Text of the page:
Densho Digital Archive
Japanese Canadian Cultural Centre Collection
Title: Mitsu Ito Interview
Narrator: Mitsu Ito
Interviewer: Mary Ito
Location: Toronto, Ontario, Canada
Date: March 23, 2005
Densho ID: denshovh-imitsu-01-0012

<Begin Segment 12>

Mary I: And then what happened when you got to Hiroshima?

Mitsu I: When I got to Hiroshima... in Japan, there's a police station right beside the railway station. There's always a police station and a policeman there. So I went to the police box and asked him, "Where do I find the British Army?" He says, "You get on that train, and go to Kure, Kaitaichi. Kaitaichi, and then there's a camp there. You might get a job there." So I got on the train going to Kure, and when it came to Kaitachi, I just got off and went to the police box right by the station and asked him, "Where is the camp?" And he says, "It's over there," so I went over there, and there was a security guard, a soldier at the gate, and he says, "What can I do for you?" Says, "I want to, I'm looking for a job." So he called the man who was in charge of labor, and he came out to see me, and he says, "You speak English?" Says, "Yeah." "Where'd you come from?" I said, "Canada." "Where?" "Mission." And he looked at me and he says, "Mission, that's where I come from." And I told him, "My name is Ito," and he knew who we were. And he gave me a job.

Mary I: What kind of job was it?

Mitsu I: Interpreter. We'd translate Japanese into English. But I don't know, I spoke some Japanese so I was able to translate Japanese into English.

Mary I: It wasn't too difficult for you to do that?

Mitsu I: No. I couldn't write or anything or read, but speaking was all right. But there was a Japanese man there that graduated from Tokyo University. He was very good translating from Japanese to English, English to Japanese, but his speaking was, wasn't very good at all. So I had him do the translation, I'd do the speaking.

Mary I: That sounds like a good job. Was that a good job?

Mitsu I: It was really good. It was really good. It was the military police, and we went out every day with two soldiers, and went into Hiroshima looked around to see if there's any trouble or anything like that. We just went from Hiroshima up to Okayama, Fukuyama, just to make sure that there's no trouble. Police work.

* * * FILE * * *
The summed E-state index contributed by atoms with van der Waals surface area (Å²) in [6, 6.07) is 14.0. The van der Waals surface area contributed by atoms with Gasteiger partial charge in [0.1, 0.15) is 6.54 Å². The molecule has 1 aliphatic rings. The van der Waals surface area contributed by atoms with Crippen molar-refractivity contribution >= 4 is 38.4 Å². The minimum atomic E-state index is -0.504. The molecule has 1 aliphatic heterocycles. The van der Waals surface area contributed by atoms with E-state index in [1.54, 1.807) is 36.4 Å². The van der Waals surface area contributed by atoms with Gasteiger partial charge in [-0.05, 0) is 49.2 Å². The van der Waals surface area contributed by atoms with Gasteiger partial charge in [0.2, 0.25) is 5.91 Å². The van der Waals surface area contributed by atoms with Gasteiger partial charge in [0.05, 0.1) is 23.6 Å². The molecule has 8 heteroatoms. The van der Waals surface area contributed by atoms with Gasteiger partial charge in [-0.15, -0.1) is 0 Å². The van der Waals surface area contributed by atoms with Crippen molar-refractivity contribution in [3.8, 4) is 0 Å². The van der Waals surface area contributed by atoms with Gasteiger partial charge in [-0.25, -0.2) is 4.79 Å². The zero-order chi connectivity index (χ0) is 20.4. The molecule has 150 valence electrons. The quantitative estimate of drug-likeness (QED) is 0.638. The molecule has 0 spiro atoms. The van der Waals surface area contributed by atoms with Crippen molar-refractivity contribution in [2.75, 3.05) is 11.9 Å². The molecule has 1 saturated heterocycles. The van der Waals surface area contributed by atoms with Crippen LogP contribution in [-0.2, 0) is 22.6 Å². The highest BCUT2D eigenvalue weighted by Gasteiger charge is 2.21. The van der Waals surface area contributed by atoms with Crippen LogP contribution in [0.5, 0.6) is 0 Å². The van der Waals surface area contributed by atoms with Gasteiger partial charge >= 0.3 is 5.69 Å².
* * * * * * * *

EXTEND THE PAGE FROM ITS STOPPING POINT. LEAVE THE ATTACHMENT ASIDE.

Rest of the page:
Mary I: Yeah. So, were you the only one who did this? What happened to your other brothers? They didn't join you?

Mitsu I: They came afterwards and they got a job with the British Army, but it was in another small town next to Kaitaichi. They all worked for the British.

Mary I: So you traveled around a bit in this job?

Mitsu I: I did, yes.

Mary I: So what, what sense did you get with postwar Japan and the occupation and the U.S. there? What was it like to have the U.S. there now?

Mitsu I: Well, in those days, Hiroshima was really flat, there was nothing there. You could smell the burnt-out houses, there was nothing standing at all. Now it's really, you'd never know that it was bombed.

Mary I: What about as far as military presence? Was that obvious all the time everywhere you went, or what sense did you get about the military?

Mitsu I: They were there ten years, and well, when the Korean War started, the Canadian army came, and they, Kure was used as a base for the Korean War. So they used to go to Korea and then come back to Kure for a holiday, and then go back. And when the Korean War ended, they were there for a little while and they closed the camp. After ten years there they closed the camp and they all went home. But the Americans are still there, and not far from Hiroshima, Iwakuni, the air force is still there. And they offered me a job there, but I decided I'd go back to Canada. I thought it might be better if I went back to Canada.

Mary I: Why did you think Canada would be better?

Mitsu I: I guess I just wanted to... well, Japan is all right, but I think if you're gonna work for somebody, I think Canada is better.

<End Segment 12> - Copyright © 2005 Japanese Canadian Cultural Centre and Densho. All Rights Reserved.